In a small community just outside of the city of Artiodact, there was a family of giraffes. They had worked hard to build themselves a new house with all their needs in mind: there were soaring ceilings and tall doorways, high windows with lots of light and narrow hallways that conserved space. It was such a wonderful house that it won the National Giraffe Home of the Year Award. One day the head giraffe was working in his new basement woodshop when he looked out the window and saw someone familiar. It was an elephant that he had worked with the local Parent-Teacher Association committee. Giraffe remembered that Elephant was a woodworker and an exciting thought occurred to him, “Maybe Elephant would like to work on some projects with me?” Giraffe stuck his head out the window and invited Elephant in. The Elephant was delighted; he had liked working with the giraffe and thought that this would be the perfect way to get to know him better. He walked up to the basement door and waited for Giraffe to open it. Giraffe opened the door, greeted elephant but then the two animals were faced with a problem, Elephant could get his head through the door, but he could go no further because the door was too narrow. Giraffe was not worried – he quickly explained to Elephant that the door was expandable in order to accommodate woodworking projects and equipment. With a pop of a bolt and a slip of a panel, Elephant was able to get through the door.
Here’s What Happened Next
The two acquaintances were happily exchanging woodworking stories when the phone rang. Giraffe saw that it was his boss and told Elephant he needed to take the call. He told Elephant to make himself at home and went upstairs to his office, apologizing that it might take a few minutes. Elephant decided to look around the workroom, saw a half-finished project in the far corner and decided to look at it. As he walked through the doorway to get to the far side, he heard an ominous sound as his backend crunched up against the sides of doorframe. He backed out. He decided to join the giraffe upstairs but as he tried to walk up the stairs, the stairs began to crack. He jumped off and hit the wall and made a huge dent in the drywall. He sat there disheveled and dismayed until Giraffe came back down the stairs. Giraffe was surprised and exclaimed, “What on earth is going on?” Elephant replied, looking slightly ashamed, “I was just trying to make myself at home.”
Giraffe looked around at his workshop and then smiled. “I see what’s going on here,” he said. “The doorway is too narrow for your large backend. We need to make you smaller. There is an aerobics studio in our neighborhood and if you take some classes, we could get you down to size.” Elephant looked like he wanted to shrink into the very wall that he had dented a few minutes earlier. “Maybe...” Giraffe continued, “ the stairs are obviously too weak to carry your weight. So, if you go to ballet classes at night, I am sure we can get you to a point where you are lighter on your feet. Can you do those things? It would be great if you could because it would be nice to work together.” “Perhaps,” said the elephant, “but to tell you the truth, I’m not sure that a house designed for a giraffe would ever really work for an elephant, unless there were major changes.”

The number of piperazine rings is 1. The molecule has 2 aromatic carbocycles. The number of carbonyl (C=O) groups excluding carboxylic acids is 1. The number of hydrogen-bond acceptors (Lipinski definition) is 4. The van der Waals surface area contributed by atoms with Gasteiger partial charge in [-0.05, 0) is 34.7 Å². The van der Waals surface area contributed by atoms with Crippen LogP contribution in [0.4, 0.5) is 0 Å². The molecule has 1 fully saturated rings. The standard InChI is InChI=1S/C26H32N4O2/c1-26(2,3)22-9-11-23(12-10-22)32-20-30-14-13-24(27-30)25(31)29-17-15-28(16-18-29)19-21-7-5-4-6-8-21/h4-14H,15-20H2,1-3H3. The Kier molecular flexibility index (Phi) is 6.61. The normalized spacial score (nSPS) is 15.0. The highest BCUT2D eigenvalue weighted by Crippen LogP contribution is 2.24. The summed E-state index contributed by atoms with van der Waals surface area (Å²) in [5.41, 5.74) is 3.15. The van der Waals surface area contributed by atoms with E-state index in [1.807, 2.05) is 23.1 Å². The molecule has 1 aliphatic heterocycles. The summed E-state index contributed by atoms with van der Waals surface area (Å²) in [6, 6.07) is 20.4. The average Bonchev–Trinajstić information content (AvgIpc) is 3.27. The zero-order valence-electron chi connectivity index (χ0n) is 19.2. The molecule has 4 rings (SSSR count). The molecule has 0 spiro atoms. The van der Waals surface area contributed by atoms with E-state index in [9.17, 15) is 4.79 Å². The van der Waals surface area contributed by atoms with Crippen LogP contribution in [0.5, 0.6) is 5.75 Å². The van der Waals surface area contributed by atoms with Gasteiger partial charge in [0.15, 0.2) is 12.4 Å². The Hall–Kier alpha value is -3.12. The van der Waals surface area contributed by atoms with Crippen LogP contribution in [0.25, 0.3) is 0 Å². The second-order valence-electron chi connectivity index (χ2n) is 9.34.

Consider These Questions About the Fable
- What is going on with this fable related to diversity and inclusion?
- Who does the elephant represent in the workplace or community?
- Who does the giraffe represent in the workplace or community?
- What is the moral of this fable?
- Did the giraffe advocate on theeElephants behalf? Or just try to fix the Elephant
On your journey to become a true advocate, remember it is not your role to change the other person but to walk with them along their journey and create amazing experiences where both of you learn and grow together.
Dr. Andrea Hendricks
Dr. Andrea Hendricks: Biography
As the Senior Executive Director & Chief Diversity, Equity & Inclusion Officer, Dr. Andrea Hendricks leads Cerner’s global diversity efforts in over 26 countries and the US. In addition, she is a member of the Human Resources Leadership Team Since 2018, she is making an impact on Cerner’s culture by driving strategy and engagement initiatives that foster organizational learning and enhanced corporate diversity and inclusion vision for Cerner associates, leadership and community collaborative partners.
She works enterprise-wide to seamlessly embed comprehensive diversity engagement strategies and best practices. Hendricks past roles included being the Assistant Vice President & Deputy Director of Diversity and Inclusion at the Federal Reserve Bank and SVP, Diversity and Inclusion at UMB Financial Corporation.
Hendricks graduated from Kansas State University with a Bachelor of Science in Human Development Psychology and Mass Communications and a Master of Science in Student Counseling Psychology and Personnel Services. She earned a Doctorate in Educational Psychology and Policy Analysis from the University of Missouri -Columbia. She has a Certificate in Diversity Leadership from SHRM and Yale University.
She is an author of a diversity book titled: The BIG Journey: Bold Inclusion for Greatness. Hendricks currently serves on the National World War I Museum, YMCA, United Way’s board to name a few. She is a member of the National Women Business Collaborative, Greater Kansas City Executive Women’s Leadership Council, Alpha Kappa Alpha Sorority, Black Achievers and the Greater Kansas City (MO) Links, Inc.
Dr. Hendricks has received numerous noteworthy recognitions over the years. In 2021, Hendricks received the 10 Most Empowering Women in Business Award by Insights Magazine, Inducted into the Women Who Mean Business in Kansas City and the Top 50 National Multi Cultural Leaders recognition by Diversity Leadership, Inc. In 2020, she received the Greater Kansas City Chamber of Commerce ACE Diversity Award, 2019 Black Health Care Equity Award, Black Achiever’s Society Lifetime Achievement Award and the NAACP of Kansas City community leader award.
In 2012, the Women’s Foundation honored her for her commitment to women’s issues and in 2011 she received a Peak Performance award for her continued commitment to leadership excellence and stellar work in the area of corporate diversity and inclusion from the National Eagle Leadership Institute to name a few.
Andrea D. Hendricks, Ed.D., CDE
Senior Executive Director & Chief Diversity, Equity & Inclusion Officer
Global DEI, Community, Philanthropy